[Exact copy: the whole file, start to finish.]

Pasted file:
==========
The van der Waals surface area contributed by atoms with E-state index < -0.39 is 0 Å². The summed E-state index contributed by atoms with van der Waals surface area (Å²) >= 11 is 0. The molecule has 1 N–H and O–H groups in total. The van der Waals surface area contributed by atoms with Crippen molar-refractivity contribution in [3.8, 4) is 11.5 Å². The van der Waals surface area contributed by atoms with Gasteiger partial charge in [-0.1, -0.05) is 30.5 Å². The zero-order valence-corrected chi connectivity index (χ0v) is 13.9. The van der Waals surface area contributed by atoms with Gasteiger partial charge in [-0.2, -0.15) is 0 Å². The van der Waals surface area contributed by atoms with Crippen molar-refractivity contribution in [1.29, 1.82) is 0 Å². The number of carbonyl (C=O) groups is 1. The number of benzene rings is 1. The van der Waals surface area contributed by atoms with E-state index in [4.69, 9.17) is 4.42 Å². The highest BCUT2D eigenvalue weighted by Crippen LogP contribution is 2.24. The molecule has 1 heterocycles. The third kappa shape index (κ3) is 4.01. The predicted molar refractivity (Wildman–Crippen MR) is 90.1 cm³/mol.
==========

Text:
The van der Waals surface area contributed by atoms with E-state index < -0.39 is 0 Å². The summed E-state index contributed by atoms with van der Waals surface area (Å²) >= 11 is 0. The molecule has 1 N–H and O–H groups in total. The van der Waals surface area contributed by atoms with Crippen molar-refractivity contribution in [3.8, 4) is 11.5 Å². The van der Waals surface area contributed by atoms with Gasteiger partial charge in [-0.1, -0.05) is 30.5 Å². The zero-order valence-corrected chi connectivity index (χ0v) is 13.9. The van der Waals surface area contributed by atoms with Gasteiger partial charge in [-0.2, -0.15) is 0 Å². The van der Waals surface area contributed by atoms with Crippen molar-refractivity contribution in [1.29, 1.82) is 0 Å². The number of carbonyl (C=O) groups is 1. The number of benzene rings is 1. The van der Waals surface area contributed by atoms with E-state index in [4.69, 9.17) is 4.42 Å². The highest BCUT2D eigenvalue weighted by Crippen LogP contribution is 2.24. The molecule has 1 heterocycles. The third kappa shape index (κ3) is 4.01. The predicted molar refractivity (Wildman–Crippen MR) is 90.1 cm³/mol.